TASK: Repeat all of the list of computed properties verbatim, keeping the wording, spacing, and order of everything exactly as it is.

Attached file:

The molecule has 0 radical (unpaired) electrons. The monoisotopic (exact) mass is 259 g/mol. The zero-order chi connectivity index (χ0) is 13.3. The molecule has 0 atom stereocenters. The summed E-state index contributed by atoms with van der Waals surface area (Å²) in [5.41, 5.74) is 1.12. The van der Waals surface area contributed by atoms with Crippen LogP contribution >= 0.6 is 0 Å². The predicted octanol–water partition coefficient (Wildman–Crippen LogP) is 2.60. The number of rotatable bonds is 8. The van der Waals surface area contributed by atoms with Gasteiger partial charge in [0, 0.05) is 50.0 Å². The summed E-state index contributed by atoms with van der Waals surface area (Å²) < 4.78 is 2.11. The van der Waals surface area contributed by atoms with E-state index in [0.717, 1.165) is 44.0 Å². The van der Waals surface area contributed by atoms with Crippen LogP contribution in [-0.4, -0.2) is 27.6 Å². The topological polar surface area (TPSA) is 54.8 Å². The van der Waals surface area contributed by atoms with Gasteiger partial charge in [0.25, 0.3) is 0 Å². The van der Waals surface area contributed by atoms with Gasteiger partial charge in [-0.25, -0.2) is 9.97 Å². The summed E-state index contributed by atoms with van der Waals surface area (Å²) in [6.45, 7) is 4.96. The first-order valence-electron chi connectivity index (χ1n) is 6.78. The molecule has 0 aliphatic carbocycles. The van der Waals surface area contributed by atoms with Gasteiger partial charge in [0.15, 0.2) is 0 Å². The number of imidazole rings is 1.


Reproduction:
The molecule has 0 radical (unpaired) electrons. The monoisotopic (exact) mass is 259 g/mol. The zero-order chi connectivity index (χ0) is 13.3. The molecule has 0 atom stereocenters. The summed E-state index contributed by atoms with van der Waals surface area (Å²) in [5.41, 5.74) is 1.12. The van der Waals surface area contributed by atoms with Crippen LogP contribution >= 0.6 is 0 Å². The predicted octanol–water partition coefficient (Wildman–Crippen LogP) is 2.60. The number of rotatable bonds is 8. The van der Waals surface area contributed by atoms with Gasteiger partial charge in [0, 0.05) is 50.0 Å². The summed E-state index contributed by atoms with van der Waals surface area (Å²) < 4.78 is 2.11. The van der Waals surface area contributed by atoms with E-state index in [0.717, 1.165) is 44.0 Å². The van der Waals surface area contributed by atoms with Crippen LogP contribution in [-0.4, -0.2) is 27.6 Å². The topological polar surface area (TPSA) is 54.8 Å². The van der Waals surface area contributed by atoms with Gasteiger partial charge in [0.25, 0.3) is 0 Å². The van der Waals surface area contributed by atoms with Gasteiger partial charge in [-0.25, -0.2) is 9.97 Å². The summed E-state index contributed by atoms with van der Waals surface area (Å²) in [6.45, 7) is 4.96. The first-order valence-electron chi connectivity index (χ1n) is 6.78. The molecule has 0 aliphatic carbocycles. The van der Waals surface area contributed by atoms with Gasteiger partial charge in [0.15, 0.2) is 0 Å². The number of imidazole rings is 1.